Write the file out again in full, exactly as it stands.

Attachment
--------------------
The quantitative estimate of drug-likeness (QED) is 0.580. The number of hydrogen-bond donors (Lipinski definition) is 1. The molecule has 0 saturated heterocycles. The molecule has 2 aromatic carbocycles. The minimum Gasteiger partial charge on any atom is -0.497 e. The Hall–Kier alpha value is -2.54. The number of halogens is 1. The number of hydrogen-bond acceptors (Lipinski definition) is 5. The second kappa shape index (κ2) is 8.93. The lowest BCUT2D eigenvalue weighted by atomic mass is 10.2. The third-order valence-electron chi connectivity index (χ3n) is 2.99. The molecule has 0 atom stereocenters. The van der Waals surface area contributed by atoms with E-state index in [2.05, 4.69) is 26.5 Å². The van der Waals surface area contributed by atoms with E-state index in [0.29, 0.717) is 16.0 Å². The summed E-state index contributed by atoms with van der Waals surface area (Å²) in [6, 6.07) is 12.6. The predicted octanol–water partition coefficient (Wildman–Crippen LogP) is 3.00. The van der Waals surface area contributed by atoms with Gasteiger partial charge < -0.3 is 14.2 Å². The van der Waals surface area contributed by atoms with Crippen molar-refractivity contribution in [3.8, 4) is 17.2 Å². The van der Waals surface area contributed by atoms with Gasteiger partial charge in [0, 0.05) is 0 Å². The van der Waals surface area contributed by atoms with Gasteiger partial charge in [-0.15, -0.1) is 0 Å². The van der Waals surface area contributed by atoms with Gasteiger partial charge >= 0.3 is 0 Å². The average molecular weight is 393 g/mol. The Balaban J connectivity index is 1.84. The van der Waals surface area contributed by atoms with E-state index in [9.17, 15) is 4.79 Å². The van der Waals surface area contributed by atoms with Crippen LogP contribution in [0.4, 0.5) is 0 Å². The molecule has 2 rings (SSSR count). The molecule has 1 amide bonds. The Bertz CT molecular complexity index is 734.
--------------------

The quantitative estimate of drug-likeness (QED) is 0.580. The number of hydrogen-bond donors (Lipinski definition) is 1. The molecule has 0 saturated heterocycles. The molecule has 2 aromatic carbocycles. The minimum Gasteiger partial charge on any atom is -0.497 e. The Hall–Kier alpha value is -2.54. The number of halogens is 1. The number of hydrogen-bond acceptors (Lipinski definition) is 5. The second kappa shape index (κ2) is 8.93. The lowest BCUT2D eigenvalue weighted by atomic mass is 10.2. The third-order valence-electron chi connectivity index (χ3n) is 2.99. The molecule has 0 atom stereocenters. The van der Waals surface area contributed by atoms with E-state index in [2.05, 4.69) is 26.5 Å². The van der Waals surface area contributed by atoms with E-state index in [0.29, 0.717) is 16.0 Å². The summed E-state index contributed by atoms with van der Waals surface area (Å²) in [6, 6.07) is 12.6. The predicted octanol–water partition coefficient (Wildman–Crippen LogP) is 3.00. The van der Waals surface area contributed by atoms with Gasteiger partial charge < -0.3 is 14.2 Å². The van der Waals surface area contributed by atoms with Crippen molar-refractivity contribution in [3.8, 4) is 17.2 Å². The van der Waals surface area contributed by atoms with Gasteiger partial charge in [0, 0.05) is 0 Å². The van der Waals surface area contributed by atoms with Gasteiger partial charge in [-0.15, -0.1) is 0 Å². The van der Waals surface area contributed by atoms with Gasteiger partial charge >= 0.3 is 0 Å². The average molecular weight is 393 g/mol. The Balaban J connectivity index is 1.84. The van der Waals surface area contributed by atoms with E-state index in [9.17, 15) is 4.79 Å². The van der Waals surface area contributed by atoms with Crippen LogP contribution in [0.4, 0.5) is 0 Å². The molecule has 2 rings (SSSR count). The molecule has 1 amide bonds. The Bertz CT molecular complexity index is 734.